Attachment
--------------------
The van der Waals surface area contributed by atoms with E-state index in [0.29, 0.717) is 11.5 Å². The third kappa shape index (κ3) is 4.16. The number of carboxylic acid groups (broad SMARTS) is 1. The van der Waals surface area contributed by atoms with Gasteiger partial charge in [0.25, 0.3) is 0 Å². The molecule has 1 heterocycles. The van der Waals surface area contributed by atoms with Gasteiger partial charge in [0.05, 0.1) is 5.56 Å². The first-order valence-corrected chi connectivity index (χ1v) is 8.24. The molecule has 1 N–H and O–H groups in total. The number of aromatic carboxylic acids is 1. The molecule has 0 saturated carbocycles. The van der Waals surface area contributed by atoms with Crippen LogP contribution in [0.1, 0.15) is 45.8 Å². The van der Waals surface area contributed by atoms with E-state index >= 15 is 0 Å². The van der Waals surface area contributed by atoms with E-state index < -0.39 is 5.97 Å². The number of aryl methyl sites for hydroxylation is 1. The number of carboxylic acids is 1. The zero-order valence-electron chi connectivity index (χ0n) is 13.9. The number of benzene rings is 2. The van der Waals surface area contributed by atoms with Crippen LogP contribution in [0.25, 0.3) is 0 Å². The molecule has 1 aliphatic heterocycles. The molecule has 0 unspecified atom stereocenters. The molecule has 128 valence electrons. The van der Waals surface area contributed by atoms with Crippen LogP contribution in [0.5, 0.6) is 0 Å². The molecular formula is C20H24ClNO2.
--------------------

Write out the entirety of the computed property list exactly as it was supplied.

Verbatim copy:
The van der Waals surface area contributed by atoms with E-state index in [0.29, 0.717) is 11.5 Å². The third kappa shape index (κ3) is 4.16. The number of carboxylic acid groups (broad SMARTS) is 1. The van der Waals surface area contributed by atoms with Gasteiger partial charge in [0.25, 0.3) is 0 Å². The molecule has 1 heterocycles. The van der Waals surface area contributed by atoms with Gasteiger partial charge in [0.05, 0.1) is 5.56 Å². The first-order valence-corrected chi connectivity index (χ1v) is 8.24. The molecule has 1 N–H and O–H groups in total. The number of aromatic carboxylic acids is 1. The molecule has 0 saturated carbocycles. The van der Waals surface area contributed by atoms with Crippen LogP contribution in [0.1, 0.15) is 45.8 Å². The van der Waals surface area contributed by atoms with E-state index >= 15 is 0 Å². The van der Waals surface area contributed by atoms with E-state index < -0.39 is 5.97 Å². The number of aryl methyl sites for hydroxylation is 1. The number of carboxylic acids is 1. The zero-order valence-electron chi connectivity index (χ0n) is 13.9. The number of benzene rings is 2. The van der Waals surface area contributed by atoms with Crippen LogP contribution in [0.25, 0.3) is 0 Å². The molecule has 1 aliphatic heterocycles. The molecule has 0 unspecified atom stereocenters. The molecule has 128 valence electrons. The van der Waals surface area contributed by atoms with Crippen LogP contribution in [0.5, 0.6) is 0 Å². The molecular formula is C20H24ClNO2.